The efficacy of the process is determined by the amount of hydrazine formed and decomposed, and this is done by measuring, at the column vents, the analytical composition of the effluent: nitrogen, ammonia, hydrogen. From this composition, the decomposition due to the reaction (I), volume of nitrogen, and to the reaction (II), volume of hydrogen, are deduced.
The process of the invention applies to a hydrolysis process using a conventional boiling vessel, by supplying heat at the bottom of the column. It is preferably used with the boiling method described in patent EP 0,431,998, in which, to heat the aqueous hydrazine solution essentially in liquid phase, the liquid phase is placed under pressure during the heating, i.e. the aqueous hydrazine solution absorbs heat energy in the form of an increase in its temperature, and this solution is then depressurized and the previous energy is yielded in the form of a vaporization, i.e. a forced-circulation boiling vessel is used.
The process of the invention applies to the hydrolysis of azines or homologous products such as hydrazone.
The terms "azine" and "hydrazone" respectively denote the products of formulae:
in which Ri to Re are identical or different and denote hydrogen, a linear alkyl radical containing from 1 to 12 carbon atoms, a branched alkyl radical or a cycloalkyl radical containing from 3 to 12 carbon atoms, or an aryl radical containing from .6 to 12 carbon atoms. The radicals R1 to R6 connected to the same carbon atom of the azine or of the hydrazone can themselves be connected and can together represent a linear or branched alkylene radical containing from 3 to 12 carbon atoms.
All the above radicals Ri to Re can also be substituted with a chlorine, a bromine, a fluorine or a nitro, hydroxyl or alkoxy group or an ester function. The invention is particularly useful for the acetone
and the corresponding hydrazones.
Figure 1 describes a device for carrying out the process of the invention and Figure 2 describes a device therefor of the prior art.
In Figure 1, (1) represents a distillation column into which azine is introduced at the top of the column via the pipe (2) and water is introduced via the pipe (4). A fraction of the water supplied via the pipe (3) is sent via the pipe (5) to an exchanger (6) and then fed, in the form of vaporized water, into the bottom of the column (1). The hydrazine produced is removed from the bottom of the column via the pipe (7). A fraction of this hydrazine is deviated via the column and sent to a pump (9) and then to an exchanger (10) before being reinjected at a higher temperature into the bottom of the column (1). A ketone/water azeotrope and inert gases are removed from the top of the column (1) via the pipe (11) and are separated, after passage through an exchanger (12). The ketone/water azeotrope liquid fraction is partially recycled via the pipe (14) into the top of the column (1).
Figure 2 illustrates the technique of the prior art, in which the water is introduced into the top of the column (1) via the pipe (3). The hydrazine formed is removed via the pipe (7) and partially recycled into the column (1) via the pipe (8) after passage through a pump (9) and an exchanger (10) which raise its temperature.
The process of the invention will be understood more clearly in the light of the examples below:
Mecazine (methyl ethyl azine) is hydrolysed in a plate column. The water and the mecazine are injected into the top of the column, and vaporized water is injected into the bottom of the column, as illustrated in Figure 1. The operating conditions are as follows:
• Bottom temperature 178-190°0
• Top pressure 7.5 to 9.7 bar
• Vaporized water injection T: 180-195°C
• Boiling T: 200°C
P: 16 bar
• Azine injection 4 t/h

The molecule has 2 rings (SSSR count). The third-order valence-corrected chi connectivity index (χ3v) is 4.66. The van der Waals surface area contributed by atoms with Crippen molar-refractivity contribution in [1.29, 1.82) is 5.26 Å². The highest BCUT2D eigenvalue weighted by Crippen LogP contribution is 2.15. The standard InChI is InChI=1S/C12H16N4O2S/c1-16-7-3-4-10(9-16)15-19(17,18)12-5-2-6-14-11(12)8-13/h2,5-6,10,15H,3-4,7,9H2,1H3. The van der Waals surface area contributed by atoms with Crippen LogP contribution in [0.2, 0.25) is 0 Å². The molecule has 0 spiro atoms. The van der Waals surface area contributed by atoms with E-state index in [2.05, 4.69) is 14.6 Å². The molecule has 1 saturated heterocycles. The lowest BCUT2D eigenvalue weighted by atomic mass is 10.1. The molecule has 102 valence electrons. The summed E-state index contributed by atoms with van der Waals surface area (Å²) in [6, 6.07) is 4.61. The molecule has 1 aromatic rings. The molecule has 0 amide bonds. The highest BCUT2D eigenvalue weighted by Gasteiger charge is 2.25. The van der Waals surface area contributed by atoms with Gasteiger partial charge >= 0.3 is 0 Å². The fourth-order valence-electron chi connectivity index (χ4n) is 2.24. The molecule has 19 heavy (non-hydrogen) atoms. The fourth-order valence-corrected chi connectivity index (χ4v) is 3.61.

• Total water injection 10.4 t/h
• Vaporized water injection 5 t/h
• Removal of hydrazine 9.1 t/h
(hydrazine hydrate expressed as HZH 14.6% - water 85.4%)
Recycling flow rate 17.7 t/h
Consumption of vapour 330 t/h
• Removal of ketone (azeotrope) 5 t/h
(ketone 4 t/h; water 1 t/h)
• Nitrogen vents 12.5 kg/h
The amount of hydrazine, expressed as hydrazine hydrate, decomposed, measured according to the method described above, is 66.9 kg/hour, i.e. a loss of 4.8% of the hydrazine formed.
Example 2 - Comparative
The same reaction is carried out (see Figure 2) in an identical column, the only differences being as follows:
• all of the water is injected at the top;
• the amount of removal for the boiling is 42 0 t/h and the corresponding consumption of vapour is 21.1 t/h instead of 330 t/h and 17.7 t/h, respectively.
The recovery of nitrogen in the vents is 19.4 kg/h instead of 12,5 kg/h.
The amount of hydrazine, expressed as hydrazine hydrate, decomposed is 104 kg/hour, i.e. 7.2% of the hydrazine hydrate formed.
The process of the invention makes it possible to reduce the decomposition of hydrazine in the reaction medium by 33%.
1. • Process for manufacturing hydrazine by
hydrolysing an azine, which is carried out in a column
fed at the top with azine and water, and from which
hydrazine is removed at the bottom and the ketone
released is removed at the top, characterized in that
the heat required for the reactions and the separation
of the various components is partly supplied by means
of a boiling vessel and partly by injection, into at
least one point of the column, of vaporized water.
2. Process according to Claim 1, characterized in that the vaporized water is injected into the bottom of the column.
3. Process according to either of Claims 1 and 2, characterized in that the amount of water injected in the form of vaporized water represents from 20 to 80% and preferably from 40 to 60% of the total water.
4 - Process according to one of Claims 1 to 3, characterized in that the vaporized water is at a temperature of between 130 and 220°C and at a relative pressure of between 3 and 18 bar.
5, Process for manufacturing hydrazine by hydrolysing an azine, substantially as hereinabove described and illustrated with reference to the accompanying drawings.
|Indian Patent Application Number||IN/PCT/2001/853/CHE|
|PG Journal Number||26/2007|
|Date of Filing||20-Jun-2001|
|Name of Patentee||ATOFINA|
|Applicant Address||4/8, cours Michelet F-92800 Puteaux|
|PCT International Classification Number||C01B21/16|
|PCT International Application Number||PCT/FR1999/002786|
|PCT International Filing date||1999-11-12|